I’ve been writing on TJR for two years now, and in that time I’ve done an edition of A Matter of Character on various members of the WWE roster. I started with R-Truth, have done lower tier superstars like David Otunga, Ted DiBiase and JTG, each and every member of The Shield, and even the biggest names in the business like John Cena, CM Punk and Sheamus have had their characters analyzed by yours truly over the years.
I was having some trouble deciding what to write about this week, partially because the WWE has done anything but capture my interest in the last few weeks (aside from some cool stuff with The Shield, which frankly is the only thing that has drawn me in). Then it occurred to me that I could revisit some of the characters I’ve analyzed in the past who have only fallen further into obscurity because of the awfulness of their characters. It’s about time somebody checked these guys into Character Rehab.
I will take four characters that I’ve analyzed in the past and feel have only gotten worse (to the point where I can hardly stand to watch them anymore), and attempt to address the root of their problems as characters, and make some meaningful suggestions for improvement. Let’s Do This!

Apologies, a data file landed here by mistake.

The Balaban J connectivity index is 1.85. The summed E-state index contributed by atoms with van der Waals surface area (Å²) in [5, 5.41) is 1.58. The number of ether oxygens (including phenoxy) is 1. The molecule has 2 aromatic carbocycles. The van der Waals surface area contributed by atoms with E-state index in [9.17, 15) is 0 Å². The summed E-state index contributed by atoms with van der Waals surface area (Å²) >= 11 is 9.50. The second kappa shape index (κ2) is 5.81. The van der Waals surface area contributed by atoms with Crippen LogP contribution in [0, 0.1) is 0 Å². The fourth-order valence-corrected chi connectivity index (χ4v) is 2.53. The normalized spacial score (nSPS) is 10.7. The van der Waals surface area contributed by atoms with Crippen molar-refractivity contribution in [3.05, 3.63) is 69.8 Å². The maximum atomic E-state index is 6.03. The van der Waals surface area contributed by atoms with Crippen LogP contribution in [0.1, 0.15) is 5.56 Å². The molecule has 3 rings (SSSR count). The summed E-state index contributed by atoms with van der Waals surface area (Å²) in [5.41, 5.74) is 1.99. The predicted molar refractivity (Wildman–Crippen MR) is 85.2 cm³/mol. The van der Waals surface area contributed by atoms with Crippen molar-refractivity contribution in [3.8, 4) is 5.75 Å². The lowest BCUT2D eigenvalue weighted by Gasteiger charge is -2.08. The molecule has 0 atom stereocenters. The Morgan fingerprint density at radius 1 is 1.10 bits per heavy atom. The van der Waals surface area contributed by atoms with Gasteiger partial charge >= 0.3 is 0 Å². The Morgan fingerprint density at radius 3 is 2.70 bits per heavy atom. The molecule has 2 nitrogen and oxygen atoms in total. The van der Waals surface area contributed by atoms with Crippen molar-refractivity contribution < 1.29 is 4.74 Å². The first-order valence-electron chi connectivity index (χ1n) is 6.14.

Affliction: Trying to be an Edgy Babyface, instead coming across as a d-bag.
There are few people on the WWE’s roster that makes me change the channel like Sheamus. The character is a train wreck, and I say that because I know exactly what they want him to be. They want him to be that heroic outlaw, a babyface with an edge who is unapologetic about doing whatever it takes, up to and including stooping to the level of the villain, to survive. They’re failing, but this is what they’re going for. The reason that they can’t get his character right is simple; they have very little comprehension of what makes that kind of character work.
Allow me to explain: These morally questionable heroes work in TV, Movies, etc. because there is a context for their behavior that we understand and thus deem acceptable. In Raiders Indiana Jones wouldn’t have been able to best the man with the sword in a battle, so he simply shot him. Morally it is ambiguous at best, but with his life at stake it was a practical move that we completely understand and even find it badass. Stone Cold would cheat and use underhanded methods as a competitor in the WWE because Vince McMahon was unfairly always stacking the odds against him, and the only way to win was to fight fire with fire. In that context, Stone Cold was fighting for a fair shot, and at the end of the day, that’s an ideal we could all get behind. These characters aren’t ideal heroes, but given the context in which they exist, they are the heroes that can succeed.